Albert Bandura was born Dec. 4, 1925, in Mundare, a town of 400 inhabitants in the Canadian province of Alberta. He was the youngest and the only boy among six siblings, one of whom died in the 1918 flu pandemic. Another was killed in a hunting accident.
Dr. Bandura’s father, a Polish immigrant, laid railroad tracks. His mother, who was from Ukraine, ran a delivery service. They lived what Dr. Bandura described as a pioneer life, hoarding their savings to eventually purchase a piece of wooded land that they transformed into a working farm. Such were the challenges of their existence that they once had to sacrifice a layer of their thatched roof to feed the cattle.
Although his parents had little if any formal education, they cultivated in their children academic ambition as well as self-reliance. “The content of most textbooks is perishable,” Dr. Bandura once observed, according to a biography on his website, “but the tools of self-directedness serve one well over time.”
During high school, Dr. Bandura learned carpentry skills, which he used to support himself as a student at the University of British Columbia in Vancouver. On a whim, he enrolled in a psychology class.
“One morning, I was wasting time in the library,” he recalled. “Someone had forgotten to return a course catalog and I thumbed through it attempting to find a filler course to occupy the early time slot. I noticed a course in psychology that would serve as excellent filler. It sparked my interest and I found my career.”
Dr. Bandura received a bachelor’s degree in 1949, then moved to the United States for graduate school. He received a master’s degree in 1951 and a PhD the next year, both in psychology, from the University of Iowa. In 1953, he joined the faculty at Stanford, where he remained for the rest of his career.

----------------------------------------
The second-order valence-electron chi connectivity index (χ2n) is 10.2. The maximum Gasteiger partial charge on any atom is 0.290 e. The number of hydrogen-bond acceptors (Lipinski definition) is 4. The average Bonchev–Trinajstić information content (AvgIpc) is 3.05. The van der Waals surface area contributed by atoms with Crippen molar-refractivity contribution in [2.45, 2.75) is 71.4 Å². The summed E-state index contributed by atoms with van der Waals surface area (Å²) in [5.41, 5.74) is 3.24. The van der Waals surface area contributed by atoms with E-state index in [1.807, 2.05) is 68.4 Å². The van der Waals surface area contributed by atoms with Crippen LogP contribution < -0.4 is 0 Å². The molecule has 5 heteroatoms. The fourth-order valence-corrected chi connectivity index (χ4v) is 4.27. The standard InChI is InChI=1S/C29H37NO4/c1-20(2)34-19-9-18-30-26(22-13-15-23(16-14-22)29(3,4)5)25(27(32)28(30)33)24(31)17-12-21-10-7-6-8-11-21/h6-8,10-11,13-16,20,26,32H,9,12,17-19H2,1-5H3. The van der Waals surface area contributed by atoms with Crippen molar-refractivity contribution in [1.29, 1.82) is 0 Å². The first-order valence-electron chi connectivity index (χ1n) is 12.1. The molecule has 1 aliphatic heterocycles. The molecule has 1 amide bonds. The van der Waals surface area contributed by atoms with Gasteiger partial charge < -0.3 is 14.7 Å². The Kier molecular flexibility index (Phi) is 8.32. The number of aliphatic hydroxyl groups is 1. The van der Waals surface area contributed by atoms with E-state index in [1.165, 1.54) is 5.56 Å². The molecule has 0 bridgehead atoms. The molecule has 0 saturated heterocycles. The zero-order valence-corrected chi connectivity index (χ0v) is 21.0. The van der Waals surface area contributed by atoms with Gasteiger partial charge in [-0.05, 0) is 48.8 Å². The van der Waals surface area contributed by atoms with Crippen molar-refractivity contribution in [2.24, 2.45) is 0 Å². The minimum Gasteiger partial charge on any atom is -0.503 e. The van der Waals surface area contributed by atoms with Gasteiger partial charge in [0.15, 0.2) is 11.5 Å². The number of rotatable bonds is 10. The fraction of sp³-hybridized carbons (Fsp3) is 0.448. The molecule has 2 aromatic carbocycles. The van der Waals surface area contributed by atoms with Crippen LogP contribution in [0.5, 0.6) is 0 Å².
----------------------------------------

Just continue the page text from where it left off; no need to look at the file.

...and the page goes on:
Dr. Bandura was married in 1952 to Virginia Varns. She died in 2011. Survivors include two daughters, Mary Bandura of Tiverton, R.I., and Carol Bandura Cowley of Louisville, Colo.; and two grandsons.
Dr. Bandura had already studied aggression in adolescents when he embarked on the Bobo doll studies. To some observers of his work, the experiments assumed urgent importance as young people encountered increasing amounts of violence on television, in video games and on social media.
Dr. Bandura elaborated on his social cognitive theory in the volume “Social Foundations of Thought and Action” (1986). His other noted books included “Self-Efficacy: The Exercise of Control” (1997), in which he laid out his findings on what might be described in layman’s shorthand as confidence, and “Moral Disengagement: How People Do Harm and Live with Themselves” (2016).
Those two concepts converged in his deep concern over climate change, Elissa Epel, a professor of psychology at the University of California at San Francisco, observed in an email, noting yet another application of his work.
“In the climate change area, our most important tools remain building [an] individual’s personal efficacy that their behaviors matter, and even more so, building group efficacy that group change is influential,” Epel wrote, noting what she said Dr. Bandura regarded as moral disengagement among businesses that employ practices damaging to the environment.
“He was a moral figure,” said Carstensen, his Stanford colleague. “He believed that science should be directed toward improving societies.”